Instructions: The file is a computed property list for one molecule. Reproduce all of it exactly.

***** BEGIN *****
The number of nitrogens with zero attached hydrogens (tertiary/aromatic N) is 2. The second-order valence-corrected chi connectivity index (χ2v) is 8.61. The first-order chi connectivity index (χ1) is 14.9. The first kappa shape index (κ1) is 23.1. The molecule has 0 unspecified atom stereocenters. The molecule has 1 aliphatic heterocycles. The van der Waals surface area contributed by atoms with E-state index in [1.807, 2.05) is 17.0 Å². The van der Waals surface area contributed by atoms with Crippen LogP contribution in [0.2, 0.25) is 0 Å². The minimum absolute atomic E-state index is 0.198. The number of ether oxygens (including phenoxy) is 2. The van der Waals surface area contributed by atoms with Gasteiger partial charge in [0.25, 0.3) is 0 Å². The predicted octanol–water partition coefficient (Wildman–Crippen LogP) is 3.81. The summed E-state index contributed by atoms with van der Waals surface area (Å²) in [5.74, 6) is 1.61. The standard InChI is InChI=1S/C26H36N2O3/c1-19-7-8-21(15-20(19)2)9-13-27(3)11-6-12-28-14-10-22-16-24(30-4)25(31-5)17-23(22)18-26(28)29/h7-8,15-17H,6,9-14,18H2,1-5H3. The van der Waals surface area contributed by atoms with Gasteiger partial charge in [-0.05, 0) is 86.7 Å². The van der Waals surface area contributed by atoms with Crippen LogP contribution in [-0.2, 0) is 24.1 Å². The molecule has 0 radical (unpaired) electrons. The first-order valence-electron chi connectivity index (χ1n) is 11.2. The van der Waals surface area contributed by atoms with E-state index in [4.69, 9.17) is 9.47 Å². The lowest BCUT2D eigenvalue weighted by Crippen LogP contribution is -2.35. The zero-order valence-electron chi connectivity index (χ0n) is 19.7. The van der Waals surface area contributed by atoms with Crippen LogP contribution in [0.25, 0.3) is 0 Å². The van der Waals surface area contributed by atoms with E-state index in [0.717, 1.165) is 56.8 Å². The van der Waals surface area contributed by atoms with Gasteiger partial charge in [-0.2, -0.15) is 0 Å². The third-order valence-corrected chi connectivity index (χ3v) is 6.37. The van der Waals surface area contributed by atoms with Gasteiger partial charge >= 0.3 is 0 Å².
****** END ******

The number of nitrogens with zero attached hydrogens (tertiary/aromatic N) is 2. The second-order valence-corrected chi connectivity index (χ2v) is 8.61. The first-order chi connectivity index (χ1) is 14.9. The first kappa shape index (κ1) is 23.1. The molecule has 0 unspecified atom stereocenters. The molecule has 1 aliphatic heterocycles. The van der Waals surface area contributed by atoms with E-state index in [1.807, 2.05) is 17.0 Å². The van der Waals surface area contributed by atoms with Crippen LogP contribution in [0.2, 0.25) is 0 Å². The minimum absolute atomic E-state index is 0.198. The number of ether oxygens (including phenoxy) is 2. The van der Waals surface area contributed by atoms with Gasteiger partial charge in [0.25, 0.3) is 0 Å². The predicted octanol–water partition coefficient (Wildman–Crippen LogP) is 3.81. The summed E-state index contributed by atoms with van der Waals surface area (Å²) in [5.74, 6) is 1.61. The standard InChI is InChI=1S/C26H36N2O3/c1-19-7-8-21(15-20(19)2)9-13-27(3)11-6-12-28-14-10-22-16-24(30-4)25(31-5)17-23(22)18-26(28)29/h7-8,15-17H,6,9-14,18H2,1-5H3. The van der Waals surface area contributed by atoms with Gasteiger partial charge in [-0.05, 0) is 86.7 Å². The van der Waals surface area contributed by atoms with Crippen LogP contribution in [-0.2, 0) is 24.1 Å². The molecule has 0 radical (unpaired) electrons. The first-order valence-electron chi connectivity index (χ1n) is 11.2. The van der Waals surface area contributed by atoms with E-state index in [4.69, 9.17) is 9.47 Å². The lowest BCUT2D eigenvalue weighted by Crippen LogP contribution is -2.35. The zero-order valence-electron chi connectivity index (χ0n) is 19.7. The van der Waals surface area contributed by atoms with Crippen LogP contribution in [0.25, 0.3) is 0 Å². The van der Waals surface area contributed by atoms with E-state index in [0.717, 1.165) is 56.8 Å². The van der Waals surface area contributed by atoms with Gasteiger partial charge in [-0.2, -0.15) is 0 Å². The third-order valence-corrected chi connectivity index (χ3v) is 6.37. The van der Waals surface area contributed by atoms with Gasteiger partial charge >= 0.3 is 0 Å².